See more from this Session: Conservation Practices to Mitigate the Effects of Climate Change: I
Tuesday, November 2, 2010: 9:00 AM
Long Beach Convention Center, Room 102A, First Floor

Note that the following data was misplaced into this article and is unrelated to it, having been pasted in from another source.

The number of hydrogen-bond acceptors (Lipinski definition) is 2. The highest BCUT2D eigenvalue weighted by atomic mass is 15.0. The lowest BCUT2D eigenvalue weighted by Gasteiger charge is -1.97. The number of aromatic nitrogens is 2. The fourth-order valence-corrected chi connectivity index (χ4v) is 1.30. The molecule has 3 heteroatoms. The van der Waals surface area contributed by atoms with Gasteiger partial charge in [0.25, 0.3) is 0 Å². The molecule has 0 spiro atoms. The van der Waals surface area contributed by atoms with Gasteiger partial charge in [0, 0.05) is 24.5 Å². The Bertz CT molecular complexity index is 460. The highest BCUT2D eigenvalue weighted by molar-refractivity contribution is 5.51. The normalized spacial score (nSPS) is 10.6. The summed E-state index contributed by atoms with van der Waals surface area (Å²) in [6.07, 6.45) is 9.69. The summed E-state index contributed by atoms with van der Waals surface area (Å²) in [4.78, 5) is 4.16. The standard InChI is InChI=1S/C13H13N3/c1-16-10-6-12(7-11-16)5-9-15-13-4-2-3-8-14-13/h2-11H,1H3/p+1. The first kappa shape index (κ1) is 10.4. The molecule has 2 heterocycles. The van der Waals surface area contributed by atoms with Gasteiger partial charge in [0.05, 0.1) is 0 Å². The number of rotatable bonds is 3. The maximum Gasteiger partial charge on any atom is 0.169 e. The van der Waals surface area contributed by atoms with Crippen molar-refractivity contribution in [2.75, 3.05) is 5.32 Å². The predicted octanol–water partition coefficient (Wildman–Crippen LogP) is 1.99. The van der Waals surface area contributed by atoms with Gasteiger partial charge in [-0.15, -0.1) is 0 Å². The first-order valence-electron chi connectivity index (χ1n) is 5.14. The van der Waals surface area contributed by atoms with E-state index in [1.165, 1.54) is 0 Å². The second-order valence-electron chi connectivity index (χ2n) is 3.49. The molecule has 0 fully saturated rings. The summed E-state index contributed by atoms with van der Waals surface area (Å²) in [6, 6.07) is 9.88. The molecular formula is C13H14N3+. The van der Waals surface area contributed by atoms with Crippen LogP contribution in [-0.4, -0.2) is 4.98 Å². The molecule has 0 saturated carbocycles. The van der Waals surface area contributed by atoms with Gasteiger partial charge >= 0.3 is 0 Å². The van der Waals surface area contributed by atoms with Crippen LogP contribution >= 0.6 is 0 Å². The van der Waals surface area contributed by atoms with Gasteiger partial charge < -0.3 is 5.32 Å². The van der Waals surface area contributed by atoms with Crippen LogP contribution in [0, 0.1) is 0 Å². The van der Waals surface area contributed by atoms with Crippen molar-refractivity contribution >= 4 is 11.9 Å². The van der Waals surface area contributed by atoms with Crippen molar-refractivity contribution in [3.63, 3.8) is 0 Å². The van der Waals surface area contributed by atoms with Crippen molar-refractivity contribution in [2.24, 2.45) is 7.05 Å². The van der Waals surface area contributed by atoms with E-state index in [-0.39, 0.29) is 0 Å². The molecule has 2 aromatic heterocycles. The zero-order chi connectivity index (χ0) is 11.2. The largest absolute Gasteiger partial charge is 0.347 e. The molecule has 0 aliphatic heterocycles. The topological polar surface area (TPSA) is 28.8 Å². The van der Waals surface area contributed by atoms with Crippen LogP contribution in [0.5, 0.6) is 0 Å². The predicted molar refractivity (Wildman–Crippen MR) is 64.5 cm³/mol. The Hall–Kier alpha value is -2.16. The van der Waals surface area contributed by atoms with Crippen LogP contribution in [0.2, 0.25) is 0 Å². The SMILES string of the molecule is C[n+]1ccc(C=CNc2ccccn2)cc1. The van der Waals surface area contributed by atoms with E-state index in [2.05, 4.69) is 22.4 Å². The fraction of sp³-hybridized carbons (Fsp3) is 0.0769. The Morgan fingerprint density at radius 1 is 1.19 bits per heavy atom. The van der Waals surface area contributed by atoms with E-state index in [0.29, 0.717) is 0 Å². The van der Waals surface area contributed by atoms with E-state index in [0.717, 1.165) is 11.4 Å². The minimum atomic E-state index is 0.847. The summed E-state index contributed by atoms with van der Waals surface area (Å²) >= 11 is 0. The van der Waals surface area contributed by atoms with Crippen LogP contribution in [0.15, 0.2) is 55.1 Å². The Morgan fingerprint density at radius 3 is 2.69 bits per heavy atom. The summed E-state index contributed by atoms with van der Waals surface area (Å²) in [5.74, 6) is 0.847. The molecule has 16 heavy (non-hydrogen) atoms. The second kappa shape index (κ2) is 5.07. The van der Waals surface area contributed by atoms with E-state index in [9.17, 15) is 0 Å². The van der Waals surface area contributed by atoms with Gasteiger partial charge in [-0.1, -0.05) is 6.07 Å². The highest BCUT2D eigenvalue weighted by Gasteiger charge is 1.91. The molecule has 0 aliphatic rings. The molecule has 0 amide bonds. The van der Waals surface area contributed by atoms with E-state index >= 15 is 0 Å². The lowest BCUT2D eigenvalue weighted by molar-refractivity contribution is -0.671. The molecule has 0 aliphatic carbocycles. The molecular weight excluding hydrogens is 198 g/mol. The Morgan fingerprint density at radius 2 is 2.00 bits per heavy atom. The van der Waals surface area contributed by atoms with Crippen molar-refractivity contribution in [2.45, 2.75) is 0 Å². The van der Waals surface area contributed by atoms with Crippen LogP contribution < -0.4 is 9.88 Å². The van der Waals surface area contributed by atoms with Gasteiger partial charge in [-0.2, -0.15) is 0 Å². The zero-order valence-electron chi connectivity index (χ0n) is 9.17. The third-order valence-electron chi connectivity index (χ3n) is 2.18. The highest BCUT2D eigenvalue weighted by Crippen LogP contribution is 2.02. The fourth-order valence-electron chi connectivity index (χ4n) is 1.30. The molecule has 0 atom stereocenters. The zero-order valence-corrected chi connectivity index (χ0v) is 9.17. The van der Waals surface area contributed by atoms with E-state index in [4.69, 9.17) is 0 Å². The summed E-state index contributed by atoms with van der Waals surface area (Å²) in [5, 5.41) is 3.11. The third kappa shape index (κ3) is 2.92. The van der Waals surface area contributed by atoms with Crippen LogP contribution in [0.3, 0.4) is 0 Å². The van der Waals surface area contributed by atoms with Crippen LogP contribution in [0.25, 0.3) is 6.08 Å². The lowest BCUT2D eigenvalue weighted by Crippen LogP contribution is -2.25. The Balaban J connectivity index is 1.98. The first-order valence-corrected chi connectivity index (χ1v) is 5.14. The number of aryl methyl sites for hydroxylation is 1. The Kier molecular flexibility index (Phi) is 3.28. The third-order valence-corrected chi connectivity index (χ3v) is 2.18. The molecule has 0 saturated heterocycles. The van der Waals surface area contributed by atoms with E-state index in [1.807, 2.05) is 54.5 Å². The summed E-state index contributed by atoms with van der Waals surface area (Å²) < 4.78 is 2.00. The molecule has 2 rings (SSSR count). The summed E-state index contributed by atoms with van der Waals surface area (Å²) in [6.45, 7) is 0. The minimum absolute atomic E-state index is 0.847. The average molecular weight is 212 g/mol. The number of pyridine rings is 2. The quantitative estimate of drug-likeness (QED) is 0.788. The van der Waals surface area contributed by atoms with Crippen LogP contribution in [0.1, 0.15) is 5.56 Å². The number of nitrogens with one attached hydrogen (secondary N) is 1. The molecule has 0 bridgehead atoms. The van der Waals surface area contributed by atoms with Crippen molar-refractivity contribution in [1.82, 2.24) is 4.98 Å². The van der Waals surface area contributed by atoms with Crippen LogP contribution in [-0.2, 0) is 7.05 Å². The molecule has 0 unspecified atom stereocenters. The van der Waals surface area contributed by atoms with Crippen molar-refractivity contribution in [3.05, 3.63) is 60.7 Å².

Soils sequester large amounts of atmospheric carbon dioxide (CO2) in the soil organic carbon (SOC) pool. Soil carbon (C) sequestration implies increase in the pool of organic compounds with long mean residence time (MRT) over time per unit land area. However, major unknowns in the terrestrial C cycle are whether land use and management affect the MRT of SOC, and how SOC sequestration in soil profiles can be strengthened to mitigate atmospheric increases in CO2 and adapt to the projected climate change. Thus, the objectives of this study is to compare the amount and stabilization of the SOC pool to 0.5-m depth in soil profiles at long-term forest, pasture and no-till corn (Zea mays L.) plots at the North Appalachian Experimental Watershed (NAEW), Coshocton, Ohio. The data from the long-term field experiment show that the SOC pool in forest soil is 28.5, 13.2, and 16.9 Mg C ha-1 in 0-15, 15-30, and 30-50 cm depths, respectively. Similarly, SOC pool in pasture soil is 37.5, 15.2, and 9.3 Mg C ha-1, and that under no-till corn is 28.1, 16.8, and 11.2 Mg C ha-1 in 0-15, 15-30, and 30-50 cm depths, respectively. These data indicate that pasture stored more SOC than no-till corn and forest (62.0 vs. 56.1 and 52.9 Mg C ha-1, respectively) to 0.5-m depth. However, only 21% of the SOC pool to 0.5-m depth under pasture was chemically stabilized as indicated by oxidation with disodium peroxodisulfate (Na2S2O8). In contrast, 25% and 27% of the SOC pool under forest and no-till corn, respectively, was resistant to oxidation with Na2S2O8. Thus, although pasture can store more SOC than soil under other land uses, the higher percentage of labile SOC may enhance the positive feedback of the SOC pool to the atmosphere under pasture in response to climate change.